It’s Saturday afternoon. After checking off on my weekend chore list, I finally parked my butt in my comfy chair which I turned around to face the big living room window. With a warm coffee mug nestled in my hands and the classic Xmas songs whispering in the background, I entered a transformed view of the back yard christened with first snow of the season. In the midst of getting lost in the looping Gif of falling flakes, it dawned on me that snow has power to beautify everything, even my neighbor’s normally unsightly shed.
I hear kids yelling and wife just got home and abruptly, I’m ding-dong back to reality.
Today, my son excitedly told me a girl’s private is called china.
Today, my 7 year old asked me what a wedgie was.
So I showed him.
On a fine Spring day, with new house keys jiggling in my hand, my wife and I stepped out of the settlement office. After dutifully signing endless documents with robotic fervor, the contract was finalized and we were more than ready to get out and head to our new house. We put the pedal to the metal and pulled into the driveway of our new house in no time. Up until this moment, we were in a mind set of utility, characterized by the legal and financial process of buying a house. But the very moment we stepped out of the car, the realization that we now belong to this house and the neighborhood hit us with feelings of excitement, hope, and uncertainty.
Fast forward to ten months later, I’m sitting in my dining room tinkering with and trying to restore a Mid Century Modern lighting fixture original to homes like ours. As I hold this object from the 50’s and start cleaning, my mind starts to wander to the lifestyle of former inhabitants of this house. What were they like? Did they enjoy living in this house and the neighborhood? What were their hopes and aspirations?
I can imagine theirs probably were not far off from mine at the core. Basically we all want a little piece of safe and nourishing haven where we can come home and relax after a hard day of work and where our children can grow up happily and reach their full potential. We also want a place to be responsive to our changing needs as we grow older.
So far, our house and the neighborhood meet our family’s needs and we are happy to call this place our home. And that feeling of uncertainty we had when we first moved in has dissipated in the course of numerous community events, backyard BBQs, house renovations, and settling kids into new schools and activities.
I still have a long list of house work and places to explore around the neighborhood. But I feel that, mentally, I am gradually beginning to take ownership of our home and our community.
A corpulent red cardinal abruptly came into my visual realm and swiftly landed on a springy tree branch, causing it to test its limits of elasticity.
Both fed by abundance of food and optimism, they engage in swaying dance of Spring.
Then just as abruptly, the red ball of a bird fluttered out of my sight, leaving the branch waving farewell and fall back to its daydreams of hunter green summer.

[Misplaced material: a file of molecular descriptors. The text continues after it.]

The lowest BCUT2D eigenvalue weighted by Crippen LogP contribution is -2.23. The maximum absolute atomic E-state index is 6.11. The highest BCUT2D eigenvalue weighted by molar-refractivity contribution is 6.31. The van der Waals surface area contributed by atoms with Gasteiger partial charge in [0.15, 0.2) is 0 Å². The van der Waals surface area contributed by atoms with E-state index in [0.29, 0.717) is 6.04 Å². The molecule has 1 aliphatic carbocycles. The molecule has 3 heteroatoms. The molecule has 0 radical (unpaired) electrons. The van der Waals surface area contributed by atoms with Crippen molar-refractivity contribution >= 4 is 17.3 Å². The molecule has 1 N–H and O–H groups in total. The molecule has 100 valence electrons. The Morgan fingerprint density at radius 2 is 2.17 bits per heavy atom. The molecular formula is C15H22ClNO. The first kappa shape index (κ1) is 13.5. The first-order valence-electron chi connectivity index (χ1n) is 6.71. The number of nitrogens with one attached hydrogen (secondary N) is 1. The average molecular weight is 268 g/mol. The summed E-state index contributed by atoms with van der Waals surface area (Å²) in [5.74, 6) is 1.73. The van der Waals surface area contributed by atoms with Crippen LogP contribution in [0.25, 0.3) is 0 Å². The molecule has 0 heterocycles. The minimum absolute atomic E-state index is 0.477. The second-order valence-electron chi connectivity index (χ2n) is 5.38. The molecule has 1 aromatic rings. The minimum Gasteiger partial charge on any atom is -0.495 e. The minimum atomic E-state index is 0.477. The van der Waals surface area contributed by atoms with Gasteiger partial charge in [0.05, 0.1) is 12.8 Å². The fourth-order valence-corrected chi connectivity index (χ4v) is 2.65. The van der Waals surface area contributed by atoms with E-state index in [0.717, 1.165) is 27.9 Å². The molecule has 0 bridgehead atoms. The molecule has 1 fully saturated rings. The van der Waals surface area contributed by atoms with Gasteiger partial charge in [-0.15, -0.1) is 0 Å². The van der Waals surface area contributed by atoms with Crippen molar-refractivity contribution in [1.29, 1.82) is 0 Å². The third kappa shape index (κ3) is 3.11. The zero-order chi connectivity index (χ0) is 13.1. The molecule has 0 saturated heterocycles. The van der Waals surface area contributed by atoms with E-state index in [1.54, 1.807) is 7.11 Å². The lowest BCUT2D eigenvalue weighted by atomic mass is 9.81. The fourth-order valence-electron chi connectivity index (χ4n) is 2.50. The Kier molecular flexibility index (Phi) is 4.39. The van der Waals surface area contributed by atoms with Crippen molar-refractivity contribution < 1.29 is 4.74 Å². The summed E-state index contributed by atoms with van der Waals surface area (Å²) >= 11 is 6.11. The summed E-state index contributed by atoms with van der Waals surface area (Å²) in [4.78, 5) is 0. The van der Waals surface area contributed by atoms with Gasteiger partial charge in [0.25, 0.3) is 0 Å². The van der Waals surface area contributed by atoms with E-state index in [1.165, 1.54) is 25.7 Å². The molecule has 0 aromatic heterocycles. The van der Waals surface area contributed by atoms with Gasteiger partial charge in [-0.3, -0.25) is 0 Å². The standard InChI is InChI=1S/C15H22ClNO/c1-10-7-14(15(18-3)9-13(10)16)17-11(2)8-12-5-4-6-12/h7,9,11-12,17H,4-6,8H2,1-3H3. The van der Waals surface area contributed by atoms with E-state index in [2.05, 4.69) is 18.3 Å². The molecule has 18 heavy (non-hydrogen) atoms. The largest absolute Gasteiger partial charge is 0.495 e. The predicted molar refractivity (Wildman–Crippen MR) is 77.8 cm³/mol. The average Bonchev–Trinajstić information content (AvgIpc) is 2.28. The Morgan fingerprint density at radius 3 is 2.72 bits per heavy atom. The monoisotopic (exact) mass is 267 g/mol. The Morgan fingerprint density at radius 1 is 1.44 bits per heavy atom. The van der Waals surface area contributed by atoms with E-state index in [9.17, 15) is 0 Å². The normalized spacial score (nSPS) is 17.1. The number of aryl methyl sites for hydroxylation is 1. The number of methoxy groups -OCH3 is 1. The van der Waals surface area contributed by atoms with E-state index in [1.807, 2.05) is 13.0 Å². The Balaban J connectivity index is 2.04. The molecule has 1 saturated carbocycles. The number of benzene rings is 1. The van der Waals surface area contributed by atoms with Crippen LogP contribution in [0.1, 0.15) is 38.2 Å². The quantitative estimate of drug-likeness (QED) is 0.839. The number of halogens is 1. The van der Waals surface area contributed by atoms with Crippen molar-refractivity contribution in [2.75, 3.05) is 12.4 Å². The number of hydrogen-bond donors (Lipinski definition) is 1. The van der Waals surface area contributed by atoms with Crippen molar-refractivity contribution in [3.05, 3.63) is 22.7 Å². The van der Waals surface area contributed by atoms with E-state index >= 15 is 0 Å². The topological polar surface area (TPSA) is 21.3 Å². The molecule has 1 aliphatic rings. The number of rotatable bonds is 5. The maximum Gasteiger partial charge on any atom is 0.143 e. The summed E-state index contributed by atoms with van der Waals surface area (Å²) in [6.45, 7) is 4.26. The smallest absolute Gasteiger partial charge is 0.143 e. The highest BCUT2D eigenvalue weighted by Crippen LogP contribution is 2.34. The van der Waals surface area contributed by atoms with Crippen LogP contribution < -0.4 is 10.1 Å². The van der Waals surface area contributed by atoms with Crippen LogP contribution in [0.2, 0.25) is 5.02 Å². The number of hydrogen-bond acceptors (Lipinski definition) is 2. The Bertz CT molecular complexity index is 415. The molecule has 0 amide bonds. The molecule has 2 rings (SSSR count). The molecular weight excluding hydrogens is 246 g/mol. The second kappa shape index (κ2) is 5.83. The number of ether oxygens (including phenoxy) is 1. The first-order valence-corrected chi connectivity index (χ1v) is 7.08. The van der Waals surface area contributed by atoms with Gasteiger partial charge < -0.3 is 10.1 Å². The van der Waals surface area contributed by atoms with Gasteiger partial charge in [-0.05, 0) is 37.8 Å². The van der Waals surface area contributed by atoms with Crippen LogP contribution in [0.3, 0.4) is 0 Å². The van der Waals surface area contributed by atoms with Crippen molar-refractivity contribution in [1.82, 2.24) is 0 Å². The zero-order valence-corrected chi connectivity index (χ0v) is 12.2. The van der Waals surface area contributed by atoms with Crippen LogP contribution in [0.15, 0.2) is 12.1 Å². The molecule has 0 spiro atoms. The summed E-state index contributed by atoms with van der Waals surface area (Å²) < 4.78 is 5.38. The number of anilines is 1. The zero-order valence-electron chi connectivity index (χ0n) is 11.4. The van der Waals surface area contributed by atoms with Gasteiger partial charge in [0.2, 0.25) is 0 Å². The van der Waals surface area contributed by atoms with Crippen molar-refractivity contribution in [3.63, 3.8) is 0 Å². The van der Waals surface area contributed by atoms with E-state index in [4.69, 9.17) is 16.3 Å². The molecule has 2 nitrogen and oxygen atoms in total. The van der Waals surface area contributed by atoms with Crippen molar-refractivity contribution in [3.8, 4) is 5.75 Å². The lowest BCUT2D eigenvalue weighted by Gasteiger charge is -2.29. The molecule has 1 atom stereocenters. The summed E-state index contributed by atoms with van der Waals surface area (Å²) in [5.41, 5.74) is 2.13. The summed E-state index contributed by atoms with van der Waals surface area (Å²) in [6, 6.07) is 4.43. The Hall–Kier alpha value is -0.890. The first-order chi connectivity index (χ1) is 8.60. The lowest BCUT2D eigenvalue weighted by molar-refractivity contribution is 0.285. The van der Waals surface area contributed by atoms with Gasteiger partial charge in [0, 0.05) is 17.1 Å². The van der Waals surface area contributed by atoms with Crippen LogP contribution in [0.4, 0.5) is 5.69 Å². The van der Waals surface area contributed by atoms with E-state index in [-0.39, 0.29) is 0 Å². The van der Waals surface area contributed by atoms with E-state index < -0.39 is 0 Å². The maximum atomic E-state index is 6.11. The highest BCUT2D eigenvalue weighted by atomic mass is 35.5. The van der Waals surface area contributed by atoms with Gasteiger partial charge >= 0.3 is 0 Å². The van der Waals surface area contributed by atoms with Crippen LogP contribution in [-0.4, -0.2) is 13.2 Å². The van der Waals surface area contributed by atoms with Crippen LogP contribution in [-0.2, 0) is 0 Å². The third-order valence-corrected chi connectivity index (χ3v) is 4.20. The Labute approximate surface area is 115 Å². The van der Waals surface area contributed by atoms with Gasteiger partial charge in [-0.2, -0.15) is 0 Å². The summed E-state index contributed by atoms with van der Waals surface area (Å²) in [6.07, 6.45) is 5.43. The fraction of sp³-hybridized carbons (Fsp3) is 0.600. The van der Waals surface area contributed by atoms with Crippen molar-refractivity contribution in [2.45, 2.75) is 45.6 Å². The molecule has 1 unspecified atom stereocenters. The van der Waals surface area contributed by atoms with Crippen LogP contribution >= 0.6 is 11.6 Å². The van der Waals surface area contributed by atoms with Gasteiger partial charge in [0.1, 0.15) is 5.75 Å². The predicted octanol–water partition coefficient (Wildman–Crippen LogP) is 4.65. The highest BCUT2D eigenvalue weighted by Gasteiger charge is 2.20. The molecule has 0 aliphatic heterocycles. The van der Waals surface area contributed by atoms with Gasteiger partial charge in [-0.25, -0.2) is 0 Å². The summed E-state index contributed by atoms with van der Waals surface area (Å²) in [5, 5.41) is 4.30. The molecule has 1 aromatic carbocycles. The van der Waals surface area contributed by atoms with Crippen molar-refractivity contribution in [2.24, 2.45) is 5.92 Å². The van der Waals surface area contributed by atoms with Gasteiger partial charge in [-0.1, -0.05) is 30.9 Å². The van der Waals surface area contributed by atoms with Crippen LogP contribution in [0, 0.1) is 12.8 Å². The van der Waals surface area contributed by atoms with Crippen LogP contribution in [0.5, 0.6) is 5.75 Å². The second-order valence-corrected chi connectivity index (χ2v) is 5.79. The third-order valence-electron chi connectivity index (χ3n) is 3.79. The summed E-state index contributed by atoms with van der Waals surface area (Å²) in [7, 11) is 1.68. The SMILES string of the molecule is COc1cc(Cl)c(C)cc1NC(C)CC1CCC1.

“You won’t believe what I found at the creek.” My wife exclaimed after returning from her neighborhood walk. In her unfolding hand, I saw what must be at least a thousand year old projectile point, wholesome and perfectly preserved. When I held it carefully in my hand, the train of suburban doldrums derailed and my thoughts wandered wildly about the lifestyle of the person who made it and used it and about my residential subdivision eons ago. I can’t quite wrap my head around it since there seems to be a huge disconnect between me and that stone age person. But as I gently caress this object in my hand, I do feel a presence of many lives lived here continuously for countless generations and a desire to connect with them.
For first time in my kid’s 7 years of life, the dreaded F word came out of his mouth at the dinner table.
A dead silence ensued.
I was at least relieved to know that he didn’t know what it meant. As I was trying to figure out how to deal with it, I recall my own experience with it when I was a teenager in a foreign country struggling to learn English.
It was one of very first words that I acquired while trying to mimic and fit in. I can still remember the impact of that word on people’s faces as I uttered casually. They expressed shock and confusion, but eventually smiled and forgave me.
It has come a full circle; now it’s my turn to smile and forgive as my kid gets bigger and inevitably acquire more choice words.
Could it be a trace of yogurt or lime from yesterday’s Turkish leftovers? It’s allowing me once again to bridge and revisit, through the back door, a rich culinary experience of culture so exotic and familiar at the same time. Once again i have thrown myself into a molten puddle from which i emerge as a more malleable and transformed world citizen.
Loading up the van trying to remember everything from dog food, toilet paper, tooth brushes, swimming suits, phone chargers, snacks, to camping gear. Wife says “Did you check the engine oil and the tire air pressure?”
Getting the house ready for vacancy : thermostat, watering the plants, paying bills, trash out, lights off, security lights on,…
And finally pulling out of the driveway,
Wife says “Honey, did you turn the oven off?”
Family huddles and shouts out “Let’s have a great trip!”
Barely 15 minutes into the trip, one of the kids says “Could you stop? I have to go potty.”